This book continues Lynne Truss' witty series about the hopeless Inspector Stein, the earnest Constable Twitten and the unfortunate Sergeant Brunswick. Policing the streets of 1950s Brighton, Stein manages to ignore everything but his own self-importance, whilst Twitten notices everything except his impact on others. Brunswick is urged not to go undercover for this case, as threats are made against the opening of a "milk bar". At the same time, a mysterious series of killings by milk bottle are discovered. Are they connected? And what has Mrs Groynes got to do with it all this time, or is she really just making the tea at the police station?
ARC provided by Netgalley
Jeez, that banned book list could almost be a list of favorites for me. I never read Captain Underpants, although I leafed through one, but our son loved those. As Kay says in >84 RidgewayGirl:, The Captain Underpants series has been responsible for many a child's discovery that reading can be fun. Being banned is largely an assurance of good quality reading.
>120 jnwelch: It has made me want to reread The Curious Incident of the Dog, Joe.
>121 BLBera: Lynne Truss has her tongue very firmly in cheek here, Beth. It's a bit like Agatha Raisin - the humour is more important than the crime.
>122 AMQS: Hi Anne, thanks for asking. It's better than it was, but doesn't much like sitting down all day.
Meh. The things I think of to do, I remember that my back is still a bit rubbish and they probably aren't that sensible. So no moving my bookshelf, no yoga, no digging up (bits of) the garden and replanting.
Privileged problems, of course.
Hope everyone is keeping well.
>124 charl08: Charlotte, I think a day of sitting quietly is probably the best thing for you :-)
While I am generally incredibly happy sitting in my chair with books and the TV at hand, I also want something else to do - probably because I can't have it.
>125 susanj67: Found something to do! Updated my spreadsheet which I had been shamefully neglecting. I'm now all up to date.
Another list! (From The Book of Book Lists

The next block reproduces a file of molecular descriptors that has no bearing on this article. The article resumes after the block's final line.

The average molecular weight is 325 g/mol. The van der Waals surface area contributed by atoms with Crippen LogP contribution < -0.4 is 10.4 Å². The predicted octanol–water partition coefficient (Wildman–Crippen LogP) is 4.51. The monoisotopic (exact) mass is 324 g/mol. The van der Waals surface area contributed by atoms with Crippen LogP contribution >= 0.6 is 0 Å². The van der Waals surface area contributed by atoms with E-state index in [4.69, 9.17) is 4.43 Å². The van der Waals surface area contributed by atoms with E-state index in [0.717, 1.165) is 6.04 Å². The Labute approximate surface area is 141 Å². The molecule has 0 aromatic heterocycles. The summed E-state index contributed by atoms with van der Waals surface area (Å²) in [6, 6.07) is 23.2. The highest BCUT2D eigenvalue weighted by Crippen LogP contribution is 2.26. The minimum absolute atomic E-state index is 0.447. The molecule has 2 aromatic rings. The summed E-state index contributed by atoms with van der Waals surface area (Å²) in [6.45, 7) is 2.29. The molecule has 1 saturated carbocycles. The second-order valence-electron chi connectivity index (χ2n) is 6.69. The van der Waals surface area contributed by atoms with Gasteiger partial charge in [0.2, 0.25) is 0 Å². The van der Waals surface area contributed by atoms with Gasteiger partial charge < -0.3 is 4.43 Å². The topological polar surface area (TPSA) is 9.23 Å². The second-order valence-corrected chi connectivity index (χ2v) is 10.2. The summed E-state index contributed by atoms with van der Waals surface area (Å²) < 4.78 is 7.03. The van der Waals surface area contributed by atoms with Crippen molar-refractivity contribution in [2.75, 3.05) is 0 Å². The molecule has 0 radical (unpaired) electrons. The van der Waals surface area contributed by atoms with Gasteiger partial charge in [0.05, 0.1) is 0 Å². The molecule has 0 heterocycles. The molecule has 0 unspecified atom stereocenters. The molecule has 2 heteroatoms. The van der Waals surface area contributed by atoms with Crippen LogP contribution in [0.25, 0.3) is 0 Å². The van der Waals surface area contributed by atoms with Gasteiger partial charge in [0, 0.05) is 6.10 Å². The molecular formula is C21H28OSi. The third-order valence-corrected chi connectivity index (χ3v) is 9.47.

Scottish prisons first published prisoners' favourites in 2015.
This is from HMP Grampian (Aberdeenshire) - actually a young offenders' institution
(Books listed in order from the most popular, 1-10)
Heroes and villains: the good, the mad, the bad and the ugly
Honour amongst thieves
The Catcher in the Rye
The Body Art Book
100 Tips for Acoustic Guitar
Chocolate Cakes for Weddings and Celebrations
The Art of Walt Disney
In the midst of chaos, reading to a child can create a small oasis of calm, for both of you, so try not to think of it as just another task. It’s not about powering through the book as quickly as possible. It’s about exploring the highways and byways as you go. If the one thing this awful crisis has given us, it’s time. Books and children respond well to that. So let’s all take a breath, crack a spine and try to read through these very strangest of days together.
Books for children (of all ages) recommended by Lucy Mangan https://www.theguardian.com/books/2020/mar/30/kids-at-home-the-books-you-should-...
It's not April 1st yet, right?
Astrophysicist gets magnets stuck up nose while inventing coronavirus device
Australian Dr Daniel Reardon ended up in hospital after inserting magnets in his nostrils while building a necklace that warns you when you touch your face
>129 charl08: Charlotte, I have only a weak grip on dates or days now - they are all sort of the same :-)
I hope your back is better for another week of WFH.
>131 charl08: I have to rely on my work calendar to remind me. Things appear and I think "Oh, that's *today*". Like the call I have at 2.30 to talk about an issue that I must read up on...I need to set all my appointments to a 5-hour reminder, instead of 15 minutes :-)
Take care of your back, Charlotte.
Chocolate cakes? That's an interesting choice.
>128 charl08: Thanks for that list.
>132 susanj67: I am hoping I am going to be much better at zoom and all that stuff by the end of this.
>133 BLBera: I moved around a bit more today and it seems to have worked. Maybe I'll look at pilates again too.
I liked the idea that book gave me of those young guys enjoying Bake off and maybe finishing their sentence to do something with cooking. Not impossible (I hope).
I confess I've never read Captain Underpants. I'm not sure if they were around in my son's younger days. I've not seen my little grand daughter since she got out of the hospital, but my DIL sent me some very cute little videos of her putting her Peppa Pig figures to bed, and singing Ensy Weensy Spider to them. She is also busy singing happy Birthday to you. Oh she is cute and she has an extensive library! :-) I do my best and DIL is a kindergarten teacher so - well, enough said.